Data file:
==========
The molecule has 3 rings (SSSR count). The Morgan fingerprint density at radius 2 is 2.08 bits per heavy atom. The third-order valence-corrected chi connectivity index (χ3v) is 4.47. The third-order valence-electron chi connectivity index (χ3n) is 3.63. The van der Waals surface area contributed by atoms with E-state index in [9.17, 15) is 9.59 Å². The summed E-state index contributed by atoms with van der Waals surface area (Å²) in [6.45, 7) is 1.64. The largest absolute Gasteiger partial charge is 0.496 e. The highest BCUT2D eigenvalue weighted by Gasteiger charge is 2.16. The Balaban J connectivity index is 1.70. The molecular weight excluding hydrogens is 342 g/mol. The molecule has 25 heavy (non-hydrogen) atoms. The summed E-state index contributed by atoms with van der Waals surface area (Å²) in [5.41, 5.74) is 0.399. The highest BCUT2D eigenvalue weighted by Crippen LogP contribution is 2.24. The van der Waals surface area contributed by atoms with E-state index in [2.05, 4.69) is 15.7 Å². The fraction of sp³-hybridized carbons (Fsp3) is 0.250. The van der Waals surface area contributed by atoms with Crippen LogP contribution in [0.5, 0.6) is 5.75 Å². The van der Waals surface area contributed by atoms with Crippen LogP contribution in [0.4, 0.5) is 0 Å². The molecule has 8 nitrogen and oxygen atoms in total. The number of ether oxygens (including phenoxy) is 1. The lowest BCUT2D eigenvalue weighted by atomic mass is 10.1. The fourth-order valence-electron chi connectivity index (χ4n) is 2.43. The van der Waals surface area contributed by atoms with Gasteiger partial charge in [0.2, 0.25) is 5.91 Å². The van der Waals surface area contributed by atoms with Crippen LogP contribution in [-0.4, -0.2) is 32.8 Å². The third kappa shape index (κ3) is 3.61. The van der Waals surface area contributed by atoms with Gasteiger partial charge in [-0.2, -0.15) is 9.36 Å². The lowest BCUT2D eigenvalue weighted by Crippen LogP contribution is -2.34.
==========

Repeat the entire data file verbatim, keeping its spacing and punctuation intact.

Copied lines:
The molecule has 3 rings (SSSR count). The Morgan fingerprint density at radius 2 is 2.08 bits per heavy atom. The third-order valence-corrected chi connectivity index (χ3v) is 4.47. The third-order valence-electron chi connectivity index (χ3n) is 3.63. The van der Waals surface area contributed by atoms with E-state index in [9.17, 15) is 9.59 Å². The summed E-state index contributed by atoms with van der Waals surface area (Å²) in [6.45, 7) is 1.64. The largest absolute Gasteiger partial charge is 0.496 e. The highest BCUT2D eigenvalue weighted by Gasteiger charge is 2.16. The Balaban J connectivity index is 1.70. The molecular weight excluding hydrogens is 342 g/mol. The molecule has 25 heavy (non-hydrogen) atoms. The summed E-state index contributed by atoms with van der Waals surface area (Å²) in [5.41, 5.74) is 0.399. The highest BCUT2D eigenvalue weighted by Crippen LogP contribution is 2.24. The van der Waals surface area contributed by atoms with E-state index in [2.05, 4.69) is 15.7 Å². The fraction of sp³-hybridized carbons (Fsp3) is 0.250. The van der Waals surface area contributed by atoms with Crippen LogP contribution in [0.5, 0.6) is 5.75 Å². The van der Waals surface area contributed by atoms with Crippen LogP contribution in [0.4, 0.5) is 0 Å². The molecule has 8 nitrogen and oxygen atoms in total. The number of ether oxygens (including phenoxy) is 1. The lowest BCUT2D eigenvalue weighted by atomic mass is 10.1. The fourth-order valence-electron chi connectivity index (χ4n) is 2.43. The van der Waals surface area contributed by atoms with Gasteiger partial charge in [0.2, 0.25) is 5.91 Å². The van der Waals surface area contributed by atoms with Crippen LogP contribution in [-0.4, -0.2) is 32.8 Å². The third kappa shape index (κ3) is 3.61. The van der Waals surface area contributed by atoms with Gasteiger partial charge in [-0.2, -0.15) is 9.36 Å². The lowest BCUT2D eigenvalue weighted by Crippen LogP contribution is -2.34.